How to live longer: One habit lowers the risk for mortality from age-related diseases

Centenarian reveals SURPRISE drink that helps her live longer

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Okinawa is referred to as the island of immortals due to their unusually high number of people living past 100 years. Their impressive longevity comes down to one simple habit which reaps major health rewards and could help to boost your longevity too.

The link between calorie intake and longevity currently generates a lot of interest.

Experts strongly advise the importance of not overeating to help reduce the risk of a multitude of diseases.

Animal studies suggest that a 10 to 50 percent reduction in normal calorie intake may increase maximum lifespan.

Studies of human populations renowned for longevity also observe links between low calorie intake, an extended lifespan, and a lower likelihood of disease.

In a study published in the National Library of Health, caloric restriction and healthy ageing on the world’s longest-lived people and its potential impact on morbidity and life span was analysed.

The low caloric intake, long life expectancy, and the high prevalence of centenarians in Okinawa have been used as an argument to support the calorie restriction hypothesis in humans, said the study.

It continued: “We investigated six decades of archived population data on the elderly cohort of Okinawans (aged 65-plus) for evidence of CR.

“Findings include low caloric intake and negative energy balance at younger ages, little weight gain with age, life-long low BMI, relatively high plasma DHEA levels at older ages, low risk for mortality from age-related diseases, and survival patterns consistent with extended mean and maximum life span.

“This study lends epidemiologic support for phenotypic benefits of CR in humans and is consistent with the well-known literature on animals with regard to CR phenotypes and healthy ageing.”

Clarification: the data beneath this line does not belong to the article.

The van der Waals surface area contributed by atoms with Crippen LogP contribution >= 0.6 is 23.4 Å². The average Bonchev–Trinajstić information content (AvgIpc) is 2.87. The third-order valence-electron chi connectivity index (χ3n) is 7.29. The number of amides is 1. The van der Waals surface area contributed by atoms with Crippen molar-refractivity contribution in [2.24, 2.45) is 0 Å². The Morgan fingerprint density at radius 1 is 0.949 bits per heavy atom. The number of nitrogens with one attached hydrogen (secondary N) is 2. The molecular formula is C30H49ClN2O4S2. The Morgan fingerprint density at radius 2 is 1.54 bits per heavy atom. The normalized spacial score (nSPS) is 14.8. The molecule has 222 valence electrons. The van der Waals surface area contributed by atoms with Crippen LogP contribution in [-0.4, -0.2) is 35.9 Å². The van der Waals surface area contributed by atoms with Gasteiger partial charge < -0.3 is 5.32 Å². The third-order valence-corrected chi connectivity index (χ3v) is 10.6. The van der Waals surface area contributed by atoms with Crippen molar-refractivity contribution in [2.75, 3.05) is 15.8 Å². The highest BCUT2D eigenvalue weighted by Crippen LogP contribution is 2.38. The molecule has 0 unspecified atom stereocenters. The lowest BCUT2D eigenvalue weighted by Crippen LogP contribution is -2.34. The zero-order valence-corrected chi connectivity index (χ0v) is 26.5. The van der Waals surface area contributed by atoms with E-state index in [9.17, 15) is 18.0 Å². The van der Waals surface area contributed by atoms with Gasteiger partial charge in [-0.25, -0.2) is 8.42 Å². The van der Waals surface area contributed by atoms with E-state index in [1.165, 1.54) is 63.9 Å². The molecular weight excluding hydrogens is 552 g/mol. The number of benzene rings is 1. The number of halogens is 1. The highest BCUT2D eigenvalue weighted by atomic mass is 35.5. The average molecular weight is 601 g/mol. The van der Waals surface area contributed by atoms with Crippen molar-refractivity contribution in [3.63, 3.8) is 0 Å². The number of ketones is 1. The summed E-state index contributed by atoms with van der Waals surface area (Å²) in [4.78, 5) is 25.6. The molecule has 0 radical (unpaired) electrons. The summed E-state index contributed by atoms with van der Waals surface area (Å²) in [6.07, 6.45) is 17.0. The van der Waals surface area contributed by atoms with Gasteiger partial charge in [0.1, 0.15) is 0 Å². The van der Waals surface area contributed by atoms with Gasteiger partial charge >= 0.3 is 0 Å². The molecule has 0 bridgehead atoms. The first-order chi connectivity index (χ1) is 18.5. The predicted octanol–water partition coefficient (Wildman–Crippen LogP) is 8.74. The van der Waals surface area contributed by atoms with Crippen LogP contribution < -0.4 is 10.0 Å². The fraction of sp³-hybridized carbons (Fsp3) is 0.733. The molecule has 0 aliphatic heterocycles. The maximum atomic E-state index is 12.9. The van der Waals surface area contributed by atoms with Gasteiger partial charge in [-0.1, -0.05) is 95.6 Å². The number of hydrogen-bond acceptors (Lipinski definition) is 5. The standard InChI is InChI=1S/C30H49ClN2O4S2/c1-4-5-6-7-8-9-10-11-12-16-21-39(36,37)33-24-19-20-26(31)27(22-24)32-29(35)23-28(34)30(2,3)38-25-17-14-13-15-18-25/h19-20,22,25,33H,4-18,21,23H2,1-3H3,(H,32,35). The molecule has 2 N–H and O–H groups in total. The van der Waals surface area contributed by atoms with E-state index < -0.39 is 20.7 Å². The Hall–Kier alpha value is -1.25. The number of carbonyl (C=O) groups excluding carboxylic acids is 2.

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Conversely, other research has suggested that exercising a degree of caution when it comes to counting calories helps to boost longevity.

Evidence shows that long-term calorie restriction can have negative side effects, such as increased hunger, low body temperature, and a diminished sex drive.

Intermittent fasting may provide a happy medium, and this dietary approach has been shown to offer a defence against potentially deadly complications such as visceral fat.

Alternating between fasting and eating can help to improve cellular health and increase a person’s lifespan.

Professor Mark Mattson from John Hopkins University said the way of eating can help to trigger a metabolic switch.

In metabolic switching, cells use up their fuel stores and convert fat to energy this, in turn, helps fat switch from fat-storing to fat-saving and has many health benefits.

Professor Mattson says studies have shown that this switch improves blood sugar regulation, increases resistance to stress and suppresses inflammation.

The professor notes that four studies in both animals and people found intermittent fasting also helped to decrease blood pressure, blood lipid levels and resting heart rates.

Preliminary studies suggest that intermittent fasting could benefit brain health too.

A clinical trial at the University of Toronto found that 220 healthy adults who maintained a calorie-restricted diet for two years showed signs of improved memory in a battery of cognitive tests.
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